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Religion in Nordic Politics as a Means to Societal Cohesion: An Empirical Study on Party Platforms and Parliamentary Debates 1988–2012
Uppsala University, Disciplinary Domain of Humanities and Social Sciences, Faculty of Theology, Department of Theology. Uppsala University, Disciplinary Domain of Humanities and Social Sciences, Faculty of Theology, Uppsala Religion and Society Research Centre. (Impact of Religion)
2015 (English)Doctoral thesis, comprehensive summary (Other academic)
Abstract [en]

In this study, I address the relationship between religion and politics in the Nordic countries, 1988–2012, against a background of increasing religious diversity alongside more or less continuous relationships between church and state. My aim is to analyse possible changes in the way religion is referred to by Nordic parliamentary parties, and in the way these parties use religion as a means to societal cohesion. I use theories on religious change and on the motives for using religion in politics to discuss a possible re-emergence of religion in politics, with the help of concepts such as functional differentiation, glocalisation and politicisation. I apply different forms of content analysis in a mixed-methods approach, using both substantial and functional definitions of religion. The thesis is based on four articles published or accepted for publication in peer-reviewed international journals: First, a study on religion in Nordic party platforms from around 1988, 1998 and 2008. Second, a study on religion in Danish, Norwegian and Swedish parliamentary debates, 1988/89, 1998/99 and 2008/09. Third, a study on the role of the majority churches in the final Nordic parliamentary debates on same-sex unions 1989–2012. Fourth, a study on Danish and Norwegian parliamentary debates on the wearing of veils among judges and policewomen in 2009. The major findings are that the references to religious diversity in party platforms and parliamentary debates have increased, which leads to a more complex understanding of the religious cleavage in politics, and that right-wing populist parties in particular politicise religion to achieve political influence. Furthermore, human rights have been increasingly used to address religious diversity as a political issue. I interpret these findings as continuous use of religion for societal cohesion in Nordic politics, through a model of different forms of politicisation using the concepts civil religion, human rights and nationalism. The thesis contributes to a better understanding of the religious cleavage, politicisation of religion, the impact of globalisation on the political debate about religion and changes as well as continuity regarding the use of religion in Nordic politics.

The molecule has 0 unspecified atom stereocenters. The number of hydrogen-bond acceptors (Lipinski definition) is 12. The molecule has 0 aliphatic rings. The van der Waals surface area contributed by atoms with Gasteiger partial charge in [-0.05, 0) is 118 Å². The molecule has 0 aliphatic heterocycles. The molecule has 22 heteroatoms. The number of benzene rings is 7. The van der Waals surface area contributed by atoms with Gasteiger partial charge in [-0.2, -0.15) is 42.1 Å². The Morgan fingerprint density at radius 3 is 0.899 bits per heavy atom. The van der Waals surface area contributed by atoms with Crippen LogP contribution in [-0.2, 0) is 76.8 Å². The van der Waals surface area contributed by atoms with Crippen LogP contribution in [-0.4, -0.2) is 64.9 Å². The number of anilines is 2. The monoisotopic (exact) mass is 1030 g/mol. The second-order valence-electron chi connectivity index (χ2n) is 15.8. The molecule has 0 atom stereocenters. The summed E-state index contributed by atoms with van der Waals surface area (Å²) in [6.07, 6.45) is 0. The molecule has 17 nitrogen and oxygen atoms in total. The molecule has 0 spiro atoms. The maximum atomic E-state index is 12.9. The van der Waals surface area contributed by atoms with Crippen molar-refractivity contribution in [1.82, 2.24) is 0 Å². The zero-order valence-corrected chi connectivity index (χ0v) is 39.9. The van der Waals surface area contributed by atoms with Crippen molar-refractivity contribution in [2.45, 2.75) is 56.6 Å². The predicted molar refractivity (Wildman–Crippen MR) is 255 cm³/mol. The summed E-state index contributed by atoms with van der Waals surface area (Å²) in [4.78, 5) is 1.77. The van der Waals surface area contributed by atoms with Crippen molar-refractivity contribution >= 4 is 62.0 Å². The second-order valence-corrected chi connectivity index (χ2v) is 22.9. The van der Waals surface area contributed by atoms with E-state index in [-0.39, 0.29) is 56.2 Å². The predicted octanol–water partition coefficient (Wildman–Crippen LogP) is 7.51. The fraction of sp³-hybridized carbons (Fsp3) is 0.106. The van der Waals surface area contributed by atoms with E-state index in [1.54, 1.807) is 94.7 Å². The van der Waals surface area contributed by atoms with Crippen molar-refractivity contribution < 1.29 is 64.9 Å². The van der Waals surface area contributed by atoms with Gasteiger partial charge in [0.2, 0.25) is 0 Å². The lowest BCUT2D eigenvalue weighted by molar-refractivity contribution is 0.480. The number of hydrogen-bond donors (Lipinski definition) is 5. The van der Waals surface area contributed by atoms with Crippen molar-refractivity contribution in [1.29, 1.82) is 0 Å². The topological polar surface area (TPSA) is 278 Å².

Place, publisher, year, edition, pages
Uppsala: Acta Universitatis Upsaliensis, 2015. , 143 p.
Series
Studies in Religion and Society, ISSN 1654-630X ; 13
Keyword [en]
Religion, politics, Nordic, Scandinavia, church, diversity, secularisation, globalisation, politicisation, cleavage, civil religion, human rights, nationalism, right-wing populist, privatised religion, content analysis, mixed methods
National Category
Religious Studies
Research subject
Sociology of Religion
Identifiers
URN: urn:nbn:se:uu:diva-241250ISBN: 978-91-554-9146-8 (print)OAI: oai:DiVA.org:uu-241250DiVA: diva2:779895
Public defence
2015-03-06, Ihresalen, Campus Engelska parken, Thunbergsvägen 3H, Uppsala, 14:15 (Swedish)
Opponent
Supervisors
Projects
NORELImpact of Religion
Funder
Nordic Council of Ministers
Note

Cover photography: Prime Minister Fredrik Reinfeldt (chairman of The Moderate Party) debates with Member of Parliament Jimmie Åkesson (chairman of The Sweden Democrats) in the Swedish parliament Riksdagen on 19 January 2011. Photographer: Melker Dahlstrand/Riksdagsförvaltningen.

Available from: 2015-02-13 Created: 2015-01-09 Last updated: 2015-07-23Bibliographically approved
List of papers
1. Religion in Nordic Party Platforms 1988-2008
Open this publication in new window or tab >>Religion in Nordic Party Platforms 1988-2008
2013 (English)In: Nordic Journal of Religion and Society, ISSN 0809-7291, E-ISSN 1890-7008, Vol. 26, no 2, 121-139 p.Article in journal (Refereed) Published
Abstract [en]

In this article, I will analyse how Nordic political parties refer to religion in party platforms from the late 1980s until 2008 in light of increased religious diversity and changed relations between church and state in the Nordic countries. Four questions are asked: (1) Does the number of issue-areas related to religion increase or decrease over time in the party platforms? (2) Does the connection between religion and other political issues, such as national identity, foreign policy, and human rights, change during this period? (3) How do the political parties view the positions of the majority churches and do they change over time? (4) What differences can be observed between the political parties in their approach to religion? The data consist of 136 party platforms from all the five Nordic countries in 1988, 1998, and 2008. The analysis shows that issues-areas related to religion increase in Denmark, Iceland, Finland and Sweden, but decrease slightly in Norway. Religion is often mentioned in connection to religious diversity and globalization. The position of the majority churches in party platforms is fairly strong over time, although to decreasing degree, particularly in Sweden and Norway. Finally, the traditional religious cleavage (Lipset and Rokkan 1967) is still evident in Nordic politics, although the right-wing populist parties complicates this picture as they tend to use religion to defend national values against consequences of religious diversity.  

Keyword